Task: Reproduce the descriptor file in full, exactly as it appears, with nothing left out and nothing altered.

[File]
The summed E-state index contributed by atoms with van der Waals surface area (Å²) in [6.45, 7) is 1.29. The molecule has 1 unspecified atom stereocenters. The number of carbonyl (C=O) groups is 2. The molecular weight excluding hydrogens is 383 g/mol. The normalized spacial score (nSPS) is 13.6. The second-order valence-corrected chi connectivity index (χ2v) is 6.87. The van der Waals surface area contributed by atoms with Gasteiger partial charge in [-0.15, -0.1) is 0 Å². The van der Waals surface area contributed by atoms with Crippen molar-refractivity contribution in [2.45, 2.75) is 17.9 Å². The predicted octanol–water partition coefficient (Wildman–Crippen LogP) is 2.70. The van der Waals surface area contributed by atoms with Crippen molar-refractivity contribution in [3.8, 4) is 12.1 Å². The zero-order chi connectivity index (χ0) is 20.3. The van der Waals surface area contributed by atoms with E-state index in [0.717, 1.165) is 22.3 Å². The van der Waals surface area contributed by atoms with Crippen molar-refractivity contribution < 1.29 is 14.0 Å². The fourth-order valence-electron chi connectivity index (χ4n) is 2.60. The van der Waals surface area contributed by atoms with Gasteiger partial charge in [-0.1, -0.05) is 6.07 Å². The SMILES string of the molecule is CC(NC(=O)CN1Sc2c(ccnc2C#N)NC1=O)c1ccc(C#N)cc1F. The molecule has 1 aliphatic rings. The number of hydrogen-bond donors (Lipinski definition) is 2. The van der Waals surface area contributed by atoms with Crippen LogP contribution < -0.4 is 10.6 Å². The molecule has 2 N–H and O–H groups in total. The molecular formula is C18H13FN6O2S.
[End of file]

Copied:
The summed E-state index contributed by atoms with van der Waals surface area (Å²) in [6.45, 7) is 1.29. The molecule has 1 unspecified atom stereocenters. The number of carbonyl (C=O) groups is 2. The molecular weight excluding hydrogens is 383 g/mol. The normalized spacial score (nSPS) is 13.6. The second-order valence-corrected chi connectivity index (χ2v) is 6.87. The van der Waals surface area contributed by atoms with Gasteiger partial charge in [-0.15, -0.1) is 0 Å². The van der Waals surface area contributed by atoms with Crippen molar-refractivity contribution in [2.45, 2.75) is 17.9 Å². The predicted octanol–water partition coefficient (Wildman–Crippen LogP) is 2.70. The van der Waals surface area contributed by atoms with Crippen molar-refractivity contribution in [3.8, 4) is 12.1 Å². The zero-order chi connectivity index (χ0) is 20.3. The van der Waals surface area contributed by atoms with E-state index in [0.717, 1.165) is 22.3 Å². The van der Waals surface area contributed by atoms with Crippen molar-refractivity contribution < 1.29 is 14.0 Å². The fourth-order valence-electron chi connectivity index (χ4n) is 2.60. The van der Waals surface area contributed by atoms with Gasteiger partial charge in [-0.1, -0.05) is 6.07 Å². The SMILES string of the molecule is CC(NC(=O)CN1Sc2c(ccnc2C#N)NC1=O)c1ccc(C#N)cc1F. The molecule has 1 aliphatic rings. The number of hydrogen-bond donors (Lipinski definition) is 2. The van der Waals surface area contributed by atoms with Crippen LogP contribution < -0.4 is 10.6 Å². The molecule has 2 N–H and O–H groups in total. The molecular formula is C18H13FN6O2S.